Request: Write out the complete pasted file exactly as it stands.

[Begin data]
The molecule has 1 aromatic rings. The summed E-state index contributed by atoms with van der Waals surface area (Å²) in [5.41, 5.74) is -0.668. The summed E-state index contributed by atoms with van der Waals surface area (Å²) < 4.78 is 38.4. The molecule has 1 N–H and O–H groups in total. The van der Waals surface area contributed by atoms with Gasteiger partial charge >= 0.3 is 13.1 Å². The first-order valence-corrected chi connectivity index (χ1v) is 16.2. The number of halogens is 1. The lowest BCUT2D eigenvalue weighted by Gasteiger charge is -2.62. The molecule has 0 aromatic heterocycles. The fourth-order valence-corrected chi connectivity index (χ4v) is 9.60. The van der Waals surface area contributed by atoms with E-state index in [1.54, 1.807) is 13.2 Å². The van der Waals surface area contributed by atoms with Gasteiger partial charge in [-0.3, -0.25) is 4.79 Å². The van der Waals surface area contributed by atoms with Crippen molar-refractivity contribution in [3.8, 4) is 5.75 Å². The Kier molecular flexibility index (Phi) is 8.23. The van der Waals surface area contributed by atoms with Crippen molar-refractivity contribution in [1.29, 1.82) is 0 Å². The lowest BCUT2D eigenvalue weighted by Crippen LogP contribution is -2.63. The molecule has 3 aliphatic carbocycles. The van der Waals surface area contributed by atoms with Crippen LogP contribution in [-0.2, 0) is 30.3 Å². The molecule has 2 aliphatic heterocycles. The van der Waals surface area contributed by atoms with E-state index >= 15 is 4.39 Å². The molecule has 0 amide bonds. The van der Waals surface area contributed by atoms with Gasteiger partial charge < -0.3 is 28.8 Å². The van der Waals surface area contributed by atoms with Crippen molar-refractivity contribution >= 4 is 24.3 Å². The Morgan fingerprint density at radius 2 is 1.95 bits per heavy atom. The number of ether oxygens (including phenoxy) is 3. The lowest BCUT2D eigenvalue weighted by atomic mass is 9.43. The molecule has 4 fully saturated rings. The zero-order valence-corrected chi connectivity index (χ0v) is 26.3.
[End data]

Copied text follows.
The molecule has 1 aromatic rings. The summed E-state index contributed by atoms with van der Waals surface area (Å²) in [5.41, 5.74) is -0.668. The summed E-state index contributed by atoms with van der Waals surface area (Å²) < 4.78 is 38.4. The molecule has 1 N–H and O–H groups in total. The van der Waals surface area contributed by atoms with Gasteiger partial charge >= 0.3 is 13.1 Å². The first-order valence-corrected chi connectivity index (χ1v) is 16.2. The number of halogens is 1. The lowest BCUT2D eigenvalue weighted by Gasteiger charge is -2.62. The molecule has 0 aromatic heterocycles. The fourth-order valence-corrected chi connectivity index (χ4v) is 9.60. The van der Waals surface area contributed by atoms with E-state index in [1.54, 1.807) is 13.2 Å². The van der Waals surface area contributed by atoms with Gasteiger partial charge in [-0.3, -0.25) is 4.79 Å². The van der Waals surface area contributed by atoms with Crippen molar-refractivity contribution in [3.8, 4) is 5.75 Å². The Kier molecular flexibility index (Phi) is 8.23. The van der Waals surface area contributed by atoms with Crippen molar-refractivity contribution in [1.29, 1.82) is 0 Å². The lowest BCUT2D eigenvalue weighted by Crippen LogP contribution is -2.63. The molecule has 3 aliphatic carbocycles. The van der Waals surface area contributed by atoms with Crippen LogP contribution in [-0.2, 0) is 30.3 Å². The molecule has 2 aliphatic heterocycles. The van der Waals surface area contributed by atoms with E-state index >= 15 is 4.39 Å². The molecule has 0 amide bonds. The van der Waals surface area contributed by atoms with Gasteiger partial charge < -0.3 is 28.8 Å². The van der Waals surface area contributed by atoms with Crippen molar-refractivity contribution >= 4 is 24.3 Å². The Morgan fingerprint density at radius 2 is 1.95 bits per heavy atom. The number of ether oxygens (including phenoxy) is 3. The lowest BCUT2D eigenvalue weighted by atomic mass is 9.43. The molecule has 4 fully saturated rings. The zero-order valence-corrected chi connectivity index (χ0v) is 26.3.